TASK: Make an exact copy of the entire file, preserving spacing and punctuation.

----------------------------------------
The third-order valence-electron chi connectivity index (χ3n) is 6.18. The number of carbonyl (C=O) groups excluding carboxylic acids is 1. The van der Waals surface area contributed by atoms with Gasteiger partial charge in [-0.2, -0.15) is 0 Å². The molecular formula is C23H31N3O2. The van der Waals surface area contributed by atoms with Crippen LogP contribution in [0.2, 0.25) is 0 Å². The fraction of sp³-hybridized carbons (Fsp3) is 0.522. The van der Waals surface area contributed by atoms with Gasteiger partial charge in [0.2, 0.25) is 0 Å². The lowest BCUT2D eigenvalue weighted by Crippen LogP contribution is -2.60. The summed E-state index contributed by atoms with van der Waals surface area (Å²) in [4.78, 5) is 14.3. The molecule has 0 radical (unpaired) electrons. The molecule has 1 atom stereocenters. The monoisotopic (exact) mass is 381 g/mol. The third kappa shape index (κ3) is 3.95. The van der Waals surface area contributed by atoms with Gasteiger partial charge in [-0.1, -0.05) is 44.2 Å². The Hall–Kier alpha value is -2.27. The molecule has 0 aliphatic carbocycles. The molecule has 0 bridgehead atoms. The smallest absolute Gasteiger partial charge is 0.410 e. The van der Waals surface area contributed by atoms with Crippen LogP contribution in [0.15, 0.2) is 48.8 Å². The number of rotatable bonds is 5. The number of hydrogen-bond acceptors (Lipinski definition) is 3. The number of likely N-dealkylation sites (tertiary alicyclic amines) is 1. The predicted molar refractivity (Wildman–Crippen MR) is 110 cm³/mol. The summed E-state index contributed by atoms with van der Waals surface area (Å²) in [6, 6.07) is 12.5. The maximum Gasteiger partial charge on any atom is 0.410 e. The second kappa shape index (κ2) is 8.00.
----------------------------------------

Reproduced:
The third-order valence-electron chi connectivity index (χ3n) is 6.18. The number of carbonyl (C=O) groups excluding carboxylic acids is 1. The van der Waals surface area contributed by atoms with Gasteiger partial charge in [-0.2, -0.15) is 0 Å². The molecular formula is C23H31N3O2. The van der Waals surface area contributed by atoms with Crippen LogP contribution in [0.2, 0.25) is 0 Å². The fraction of sp³-hybridized carbons (Fsp3) is 0.522. The van der Waals surface area contributed by atoms with Gasteiger partial charge in [0.2, 0.25) is 0 Å². The lowest BCUT2D eigenvalue weighted by Crippen LogP contribution is -2.60. The summed E-state index contributed by atoms with van der Waals surface area (Å²) in [4.78, 5) is 14.3. The molecule has 0 radical (unpaired) electrons. The molecule has 1 atom stereocenters. The monoisotopic (exact) mass is 381 g/mol. The third kappa shape index (κ3) is 3.95. The van der Waals surface area contributed by atoms with Gasteiger partial charge in [-0.1, -0.05) is 44.2 Å². The Hall–Kier alpha value is -2.27. The molecule has 0 aliphatic carbocycles. The molecule has 0 bridgehead atoms. The smallest absolute Gasteiger partial charge is 0.410 e. The van der Waals surface area contributed by atoms with Crippen LogP contribution in [0.15, 0.2) is 48.8 Å². The number of rotatable bonds is 5. The number of hydrogen-bond acceptors (Lipinski definition) is 3. The number of likely N-dealkylation sites (tertiary alicyclic amines) is 1. The predicted molar refractivity (Wildman–Crippen MR) is 110 cm³/mol. The summed E-state index contributed by atoms with van der Waals surface area (Å²) in [6, 6.07) is 12.5. The maximum Gasteiger partial charge on any atom is 0.410 e. The second kappa shape index (κ2) is 8.00.